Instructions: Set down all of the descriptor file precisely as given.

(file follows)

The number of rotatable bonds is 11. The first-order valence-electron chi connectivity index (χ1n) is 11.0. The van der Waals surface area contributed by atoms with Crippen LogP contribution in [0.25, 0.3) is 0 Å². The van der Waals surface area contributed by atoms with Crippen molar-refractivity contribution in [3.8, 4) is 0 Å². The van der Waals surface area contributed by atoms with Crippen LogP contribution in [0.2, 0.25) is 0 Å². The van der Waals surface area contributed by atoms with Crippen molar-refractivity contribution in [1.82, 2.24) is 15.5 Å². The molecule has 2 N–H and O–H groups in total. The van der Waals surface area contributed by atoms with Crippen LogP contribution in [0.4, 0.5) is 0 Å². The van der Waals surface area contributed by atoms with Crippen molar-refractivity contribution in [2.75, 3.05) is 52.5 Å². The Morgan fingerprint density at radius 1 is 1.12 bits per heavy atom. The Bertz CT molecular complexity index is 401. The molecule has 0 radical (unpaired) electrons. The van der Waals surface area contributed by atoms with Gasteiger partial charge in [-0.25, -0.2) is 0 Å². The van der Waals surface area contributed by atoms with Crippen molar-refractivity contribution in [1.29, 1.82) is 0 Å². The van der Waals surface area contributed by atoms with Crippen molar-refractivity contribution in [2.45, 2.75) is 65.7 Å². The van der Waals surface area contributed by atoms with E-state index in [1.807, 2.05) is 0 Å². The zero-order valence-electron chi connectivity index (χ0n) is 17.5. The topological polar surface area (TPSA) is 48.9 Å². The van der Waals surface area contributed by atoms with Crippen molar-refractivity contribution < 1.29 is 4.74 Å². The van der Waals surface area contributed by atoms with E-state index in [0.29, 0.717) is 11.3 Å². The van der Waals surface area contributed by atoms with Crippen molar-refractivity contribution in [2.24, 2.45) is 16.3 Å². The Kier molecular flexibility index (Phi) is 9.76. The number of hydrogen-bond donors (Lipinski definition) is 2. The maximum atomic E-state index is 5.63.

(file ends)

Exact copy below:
The number of rotatable bonds is 11. The first-order valence-electron chi connectivity index (χ1n) is 11.0. The van der Waals surface area contributed by atoms with Crippen LogP contribution in [0.25, 0.3) is 0 Å². The van der Waals surface area contributed by atoms with Crippen molar-refractivity contribution in [3.8, 4) is 0 Å². The van der Waals surface area contributed by atoms with Crippen LogP contribution in [0.2, 0.25) is 0 Å². The van der Waals surface area contributed by atoms with Crippen molar-refractivity contribution in [1.82, 2.24) is 15.5 Å². The molecule has 2 N–H and O–H groups in total. The van der Waals surface area contributed by atoms with Crippen LogP contribution in [0.4, 0.5) is 0 Å². The van der Waals surface area contributed by atoms with Crippen molar-refractivity contribution in [2.75, 3.05) is 52.5 Å². The Morgan fingerprint density at radius 1 is 1.12 bits per heavy atom. The Bertz CT molecular complexity index is 401. The molecule has 0 radical (unpaired) electrons. The van der Waals surface area contributed by atoms with Gasteiger partial charge in [-0.25, -0.2) is 0 Å². The van der Waals surface area contributed by atoms with Crippen molar-refractivity contribution in [1.29, 1.82) is 0 Å². The van der Waals surface area contributed by atoms with Crippen molar-refractivity contribution in [2.45, 2.75) is 65.7 Å². The van der Waals surface area contributed by atoms with E-state index in [1.807, 2.05) is 0 Å². The zero-order valence-electron chi connectivity index (χ0n) is 17.5. The topological polar surface area (TPSA) is 48.9 Å². The van der Waals surface area contributed by atoms with Crippen molar-refractivity contribution < 1.29 is 4.74 Å². The van der Waals surface area contributed by atoms with E-state index in [0.29, 0.717) is 11.3 Å². The van der Waals surface area contributed by atoms with Crippen molar-refractivity contribution in [2.24, 2.45) is 16.3 Å². The Kier molecular flexibility index (Phi) is 9.76. The number of hydrogen-bond donors (Lipinski definition) is 2. The maximum atomic E-state index is 5.63.